• Explain, using illustrations, the structural design of a masonry garden wall.
  • Explain, using illustrations, different appropriate applications for timber structures in a natural garden design.
  • Prepare plans, including structural diagrams and materials lists, for the construction of three different landscape features, which are appropriate for inclusion in a natural garden.
  • Develop a design "Brief" for a natural garden, in consultation with a client, through an interview and site inspection.
  • Design a natural garden of 200 to 500 square metres, including:
    • A landscape plan drawn on tracing paper, or an electronic file
    • Materials specifications, including types and quantities, to suit a site surveyed by you, and emphasising one type of plant, such as ferns, wildflowers or sclerophyl type plants.
  • Prepare a detailed professional standard plan for a natural garden of 500 to 2000 square metres, to an acceptable industry standard for a professional garden designer, which includes:
    • A landscape plan
    • Materials specifications, including types and quantities.
  • Explain the purpose behind decisions made by you in a natural garden designed by you.



Broadly speaking, a natural garden is one that appears to be a relatively natural occurrence: not contrived or planned by man, and not maintained with any substantial input by man. Although natural gardens may, in fact, be planned, and may require routine maintenance; it is just these things are not obvious. A natural garden frequently makes use of the indigenous flora, or native plants of a particular area. It might make use of other plants as well. Your choice of plants for a natural garden will largely depend upon what affect you are trying to achieve.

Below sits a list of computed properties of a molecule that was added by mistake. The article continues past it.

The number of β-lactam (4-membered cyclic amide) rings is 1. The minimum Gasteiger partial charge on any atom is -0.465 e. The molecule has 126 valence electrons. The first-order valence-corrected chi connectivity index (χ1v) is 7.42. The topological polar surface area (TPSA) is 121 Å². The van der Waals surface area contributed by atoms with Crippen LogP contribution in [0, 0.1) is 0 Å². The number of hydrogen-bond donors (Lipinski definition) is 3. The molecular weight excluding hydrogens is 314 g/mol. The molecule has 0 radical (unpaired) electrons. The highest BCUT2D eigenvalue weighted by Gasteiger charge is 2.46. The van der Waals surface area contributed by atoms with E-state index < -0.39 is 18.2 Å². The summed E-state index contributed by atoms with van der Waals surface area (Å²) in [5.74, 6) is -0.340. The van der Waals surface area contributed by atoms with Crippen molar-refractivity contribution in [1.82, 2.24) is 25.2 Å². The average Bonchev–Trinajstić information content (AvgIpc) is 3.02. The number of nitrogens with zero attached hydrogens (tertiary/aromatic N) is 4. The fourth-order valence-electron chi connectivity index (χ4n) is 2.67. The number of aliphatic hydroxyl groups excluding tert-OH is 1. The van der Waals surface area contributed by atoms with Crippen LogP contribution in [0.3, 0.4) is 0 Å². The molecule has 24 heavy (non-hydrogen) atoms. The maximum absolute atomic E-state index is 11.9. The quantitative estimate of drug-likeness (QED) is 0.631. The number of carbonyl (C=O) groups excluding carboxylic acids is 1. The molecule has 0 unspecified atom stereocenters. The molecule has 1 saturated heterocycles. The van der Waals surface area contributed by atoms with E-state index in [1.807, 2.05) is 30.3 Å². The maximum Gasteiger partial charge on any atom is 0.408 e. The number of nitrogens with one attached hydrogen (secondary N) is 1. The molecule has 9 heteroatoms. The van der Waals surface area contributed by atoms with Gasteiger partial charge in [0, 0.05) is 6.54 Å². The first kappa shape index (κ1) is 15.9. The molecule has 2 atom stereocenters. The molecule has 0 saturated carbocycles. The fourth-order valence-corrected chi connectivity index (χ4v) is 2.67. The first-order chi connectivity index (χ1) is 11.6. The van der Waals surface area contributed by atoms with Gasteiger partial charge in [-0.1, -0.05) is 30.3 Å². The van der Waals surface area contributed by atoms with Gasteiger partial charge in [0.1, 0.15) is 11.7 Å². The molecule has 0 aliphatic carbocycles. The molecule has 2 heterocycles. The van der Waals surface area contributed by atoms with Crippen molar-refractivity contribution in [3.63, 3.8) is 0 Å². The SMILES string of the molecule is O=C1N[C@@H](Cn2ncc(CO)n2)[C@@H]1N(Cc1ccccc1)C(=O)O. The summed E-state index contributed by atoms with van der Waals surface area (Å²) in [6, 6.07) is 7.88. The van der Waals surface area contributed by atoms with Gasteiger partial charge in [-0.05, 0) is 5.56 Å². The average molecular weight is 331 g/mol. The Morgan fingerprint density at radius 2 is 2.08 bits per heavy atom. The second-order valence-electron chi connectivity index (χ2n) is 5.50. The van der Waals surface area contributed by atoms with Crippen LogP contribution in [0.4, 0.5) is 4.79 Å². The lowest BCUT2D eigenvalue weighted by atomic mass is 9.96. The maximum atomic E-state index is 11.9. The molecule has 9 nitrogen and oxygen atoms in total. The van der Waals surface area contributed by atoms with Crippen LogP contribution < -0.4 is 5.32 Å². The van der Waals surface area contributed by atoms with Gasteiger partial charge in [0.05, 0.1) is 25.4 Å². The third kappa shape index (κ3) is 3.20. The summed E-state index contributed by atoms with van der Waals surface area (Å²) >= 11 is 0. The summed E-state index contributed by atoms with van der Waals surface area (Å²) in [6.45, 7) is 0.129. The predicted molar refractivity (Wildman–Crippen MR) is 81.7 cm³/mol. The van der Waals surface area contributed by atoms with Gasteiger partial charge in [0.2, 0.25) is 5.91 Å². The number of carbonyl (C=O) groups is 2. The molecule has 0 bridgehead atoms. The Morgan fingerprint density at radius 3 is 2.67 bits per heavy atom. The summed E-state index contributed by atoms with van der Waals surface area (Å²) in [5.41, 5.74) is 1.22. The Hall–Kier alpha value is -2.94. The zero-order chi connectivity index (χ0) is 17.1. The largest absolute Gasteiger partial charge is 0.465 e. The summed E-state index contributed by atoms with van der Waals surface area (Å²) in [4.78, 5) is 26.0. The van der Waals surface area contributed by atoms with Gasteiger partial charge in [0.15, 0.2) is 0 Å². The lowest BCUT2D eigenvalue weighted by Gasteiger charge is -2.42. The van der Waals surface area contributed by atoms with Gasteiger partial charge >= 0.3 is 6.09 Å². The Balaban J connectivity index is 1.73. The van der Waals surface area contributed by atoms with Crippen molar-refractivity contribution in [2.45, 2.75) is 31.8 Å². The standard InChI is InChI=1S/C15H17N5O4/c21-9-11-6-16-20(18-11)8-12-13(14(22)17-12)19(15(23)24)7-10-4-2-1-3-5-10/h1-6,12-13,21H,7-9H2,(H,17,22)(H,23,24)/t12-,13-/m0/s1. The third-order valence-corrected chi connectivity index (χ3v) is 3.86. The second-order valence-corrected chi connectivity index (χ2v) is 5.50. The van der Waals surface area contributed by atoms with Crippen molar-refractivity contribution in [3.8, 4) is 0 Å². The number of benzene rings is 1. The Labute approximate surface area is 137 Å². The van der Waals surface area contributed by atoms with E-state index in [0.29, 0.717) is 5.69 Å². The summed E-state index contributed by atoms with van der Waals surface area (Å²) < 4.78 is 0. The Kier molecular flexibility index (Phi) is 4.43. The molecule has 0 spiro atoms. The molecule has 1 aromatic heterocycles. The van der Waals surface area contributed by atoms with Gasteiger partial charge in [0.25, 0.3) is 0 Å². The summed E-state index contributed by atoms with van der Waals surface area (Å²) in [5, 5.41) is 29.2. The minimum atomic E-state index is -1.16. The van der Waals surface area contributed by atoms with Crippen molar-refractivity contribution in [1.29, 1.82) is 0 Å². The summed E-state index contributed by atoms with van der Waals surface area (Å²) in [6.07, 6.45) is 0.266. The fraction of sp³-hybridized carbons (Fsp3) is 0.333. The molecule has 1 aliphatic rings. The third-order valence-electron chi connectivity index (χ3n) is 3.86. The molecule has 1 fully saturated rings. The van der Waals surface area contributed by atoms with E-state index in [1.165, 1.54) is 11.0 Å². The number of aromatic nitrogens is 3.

To appear informal a natural garden should have curves rather than being angular; is informal rather than formal and tends to incorporate nature rather than manipulate it.

Problems arise with the definitions of ‘nature’ and ‘native’. Native plants have been defined as being anything from local or regional to national and even continental. The terms indigenous or endemic should be used with care, as they are generally regarded as “scientific” terms.